Norman and Micha stand in a shop window looking at shoes
Norman (Richard Gere), left, with Micha (Lior Ashkenazi) in Joseph Cedar’s tragicomedy. (Courtesy/Sony Pictures Classics-Niko Tavernise)

‘Norman’ digs at complicated dynamic between Israelis and U.S. Jews

The marvelous tragicomedy “Norman: The Moderate Rise and Tragic Fall of a New York Fixer” depicts an aging, desperate Jewish influence peddler who’s survived in a shark-eat-minnow world with smooth patter that blends alleged connections with half-promises.

Through manipulation, charm and luck, Norman (a poignant Richard Gere) devises a rendezvous with a minor Israeli deputy minister (Lior Ashkenazi) at loose ends in the Big Apple. In the unlikely confines of an upscale shoe store, they forge a connection that will have profound ramifications for both men — for better and for worse.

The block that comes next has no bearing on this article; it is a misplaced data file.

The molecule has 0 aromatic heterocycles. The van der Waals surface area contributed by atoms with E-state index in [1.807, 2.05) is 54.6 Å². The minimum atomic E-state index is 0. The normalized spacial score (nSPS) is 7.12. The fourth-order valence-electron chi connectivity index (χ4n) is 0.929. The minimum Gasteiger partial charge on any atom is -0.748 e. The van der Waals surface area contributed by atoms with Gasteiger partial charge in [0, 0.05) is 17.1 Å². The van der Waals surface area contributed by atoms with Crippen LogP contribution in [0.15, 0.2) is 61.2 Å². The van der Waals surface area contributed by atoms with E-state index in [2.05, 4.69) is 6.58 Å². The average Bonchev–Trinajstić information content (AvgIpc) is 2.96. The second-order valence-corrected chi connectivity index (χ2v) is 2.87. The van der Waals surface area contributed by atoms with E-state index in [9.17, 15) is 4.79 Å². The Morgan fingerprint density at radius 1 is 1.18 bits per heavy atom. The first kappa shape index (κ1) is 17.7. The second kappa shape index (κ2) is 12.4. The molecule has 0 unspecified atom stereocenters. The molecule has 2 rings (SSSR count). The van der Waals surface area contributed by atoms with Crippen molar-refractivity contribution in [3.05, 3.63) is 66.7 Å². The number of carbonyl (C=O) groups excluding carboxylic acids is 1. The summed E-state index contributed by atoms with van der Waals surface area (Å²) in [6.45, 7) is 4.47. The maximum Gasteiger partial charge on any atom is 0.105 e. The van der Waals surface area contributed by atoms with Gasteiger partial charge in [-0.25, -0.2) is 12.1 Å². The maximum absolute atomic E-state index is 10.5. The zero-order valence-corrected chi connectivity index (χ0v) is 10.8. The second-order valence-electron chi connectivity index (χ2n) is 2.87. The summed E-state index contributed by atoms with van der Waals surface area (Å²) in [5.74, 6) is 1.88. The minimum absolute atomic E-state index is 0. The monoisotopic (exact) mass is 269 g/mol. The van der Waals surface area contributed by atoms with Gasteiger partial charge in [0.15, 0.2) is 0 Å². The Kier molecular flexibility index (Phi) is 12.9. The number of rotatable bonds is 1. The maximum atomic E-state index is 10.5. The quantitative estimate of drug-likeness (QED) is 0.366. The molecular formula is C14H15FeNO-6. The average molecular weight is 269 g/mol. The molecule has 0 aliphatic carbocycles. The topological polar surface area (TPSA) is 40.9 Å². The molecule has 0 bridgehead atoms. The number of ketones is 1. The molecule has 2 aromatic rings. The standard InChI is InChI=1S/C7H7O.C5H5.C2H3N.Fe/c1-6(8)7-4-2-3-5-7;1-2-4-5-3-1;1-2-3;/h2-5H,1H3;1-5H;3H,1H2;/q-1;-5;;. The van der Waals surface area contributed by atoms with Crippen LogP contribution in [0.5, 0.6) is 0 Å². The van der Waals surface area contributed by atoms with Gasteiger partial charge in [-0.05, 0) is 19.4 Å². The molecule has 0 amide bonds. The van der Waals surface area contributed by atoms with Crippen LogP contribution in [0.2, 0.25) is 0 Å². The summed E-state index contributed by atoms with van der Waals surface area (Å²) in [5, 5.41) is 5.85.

The film, which opens Friday, April 21 in San Francisco, marks the first movie that acclaimed writer-director Joseph Cedar shot in his birthplace, and in English. The New York-born Cedar grew up in Israel from the age of 6, returning to New York to earn his degree in film at NYU. He then established himself as one of Israel’s finest filmmakers with a pair of Academy Award nominations for best foreign language film, for “Beaufort” and “Footnote.”

The soft-spoken Cedar allows that he’s exceptionally familiar with both sides of the complicated dynamic between Israel and American Jews.